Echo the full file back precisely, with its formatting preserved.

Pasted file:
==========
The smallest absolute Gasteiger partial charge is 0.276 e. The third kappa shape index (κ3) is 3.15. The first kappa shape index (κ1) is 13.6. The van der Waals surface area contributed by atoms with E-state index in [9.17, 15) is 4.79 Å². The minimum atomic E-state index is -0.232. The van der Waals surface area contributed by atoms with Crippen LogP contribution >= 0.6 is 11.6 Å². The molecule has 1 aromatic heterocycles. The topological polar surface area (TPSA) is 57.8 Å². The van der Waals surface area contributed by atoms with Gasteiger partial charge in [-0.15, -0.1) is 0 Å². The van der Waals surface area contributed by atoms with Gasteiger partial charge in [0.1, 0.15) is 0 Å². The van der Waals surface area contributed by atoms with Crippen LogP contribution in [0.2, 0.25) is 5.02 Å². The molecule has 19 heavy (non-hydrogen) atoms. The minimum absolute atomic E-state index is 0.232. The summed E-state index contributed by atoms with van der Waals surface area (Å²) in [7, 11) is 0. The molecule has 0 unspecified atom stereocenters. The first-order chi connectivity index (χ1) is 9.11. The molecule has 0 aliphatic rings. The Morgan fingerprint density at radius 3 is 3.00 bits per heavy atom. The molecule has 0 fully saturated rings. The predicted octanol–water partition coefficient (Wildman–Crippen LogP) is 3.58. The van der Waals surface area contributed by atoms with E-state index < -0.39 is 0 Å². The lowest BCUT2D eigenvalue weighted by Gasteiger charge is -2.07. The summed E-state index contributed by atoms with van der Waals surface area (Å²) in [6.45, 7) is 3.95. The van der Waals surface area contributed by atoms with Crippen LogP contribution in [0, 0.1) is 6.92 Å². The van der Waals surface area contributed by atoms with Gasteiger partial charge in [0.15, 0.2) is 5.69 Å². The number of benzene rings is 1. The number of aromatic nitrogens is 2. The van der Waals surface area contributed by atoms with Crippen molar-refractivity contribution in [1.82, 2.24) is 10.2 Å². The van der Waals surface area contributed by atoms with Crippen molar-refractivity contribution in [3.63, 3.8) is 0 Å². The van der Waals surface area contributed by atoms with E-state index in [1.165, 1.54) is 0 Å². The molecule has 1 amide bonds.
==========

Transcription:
The smallest absolute Gasteiger partial charge is 0.276 e. The third kappa shape index (κ3) is 3.15. The first kappa shape index (κ1) is 13.6. The van der Waals surface area contributed by atoms with E-state index in [9.17, 15) is 4.79 Å². The minimum atomic E-state index is -0.232. The van der Waals surface area contributed by atoms with Crippen LogP contribution >= 0.6 is 11.6 Å². The molecule has 1 aromatic heterocycles. The topological polar surface area (TPSA) is 57.8 Å². The van der Waals surface area contributed by atoms with Gasteiger partial charge in [-0.15, -0.1) is 0 Å². The van der Waals surface area contributed by atoms with Gasteiger partial charge in [0.1, 0.15) is 0 Å². The van der Waals surface area contributed by atoms with Crippen LogP contribution in [0.2, 0.25) is 5.02 Å². The molecule has 19 heavy (non-hydrogen) atoms. The minimum absolute atomic E-state index is 0.232. The summed E-state index contributed by atoms with van der Waals surface area (Å²) in [7, 11) is 0. The molecule has 0 unspecified atom stereocenters. The first-order chi connectivity index (χ1) is 9.11. The molecule has 0 aliphatic rings. The Morgan fingerprint density at radius 3 is 3.00 bits per heavy atom. The molecule has 0 fully saturated rings. The predicted octanol–water partition coefficient (Wildman–Crippen LogP) is 3.58. The van der Waals surface area contributed by atoms with E-state index < -0.39 is 0 Å². The lowest BCUT2D eigenvalue weighted by Gasteiger charge is -2.07. The summed E-state index contributed by atoms with van der Waals surface area (Å²) in [6.45, 7) is 3.95. The van der Waals surface area contributed by atoms with Crippen LogP contribution in [0, 0.1) is 6.92 Å². The van der Waals surface area contributed by atoms with Gasteiger partial charge in [0.15, 0.2) is 5.69 Å². The number of benzene rings is 1. The number of aromatic nitrogens is 2. The van der Waals surface area contributed by atoms with Crippen molar-refractivity contribution in [1.82, 2.24) is 10.2 Å². The van der Waals surface area contributed by atoms with Crippen molar-refractivity contribution in [3.63, 3.8) is 0 Å². The van der Waals surface area contributed by atoms with E-state index in [1.165, 1.54) is 0 Å². The molecule has 1 amide bonds.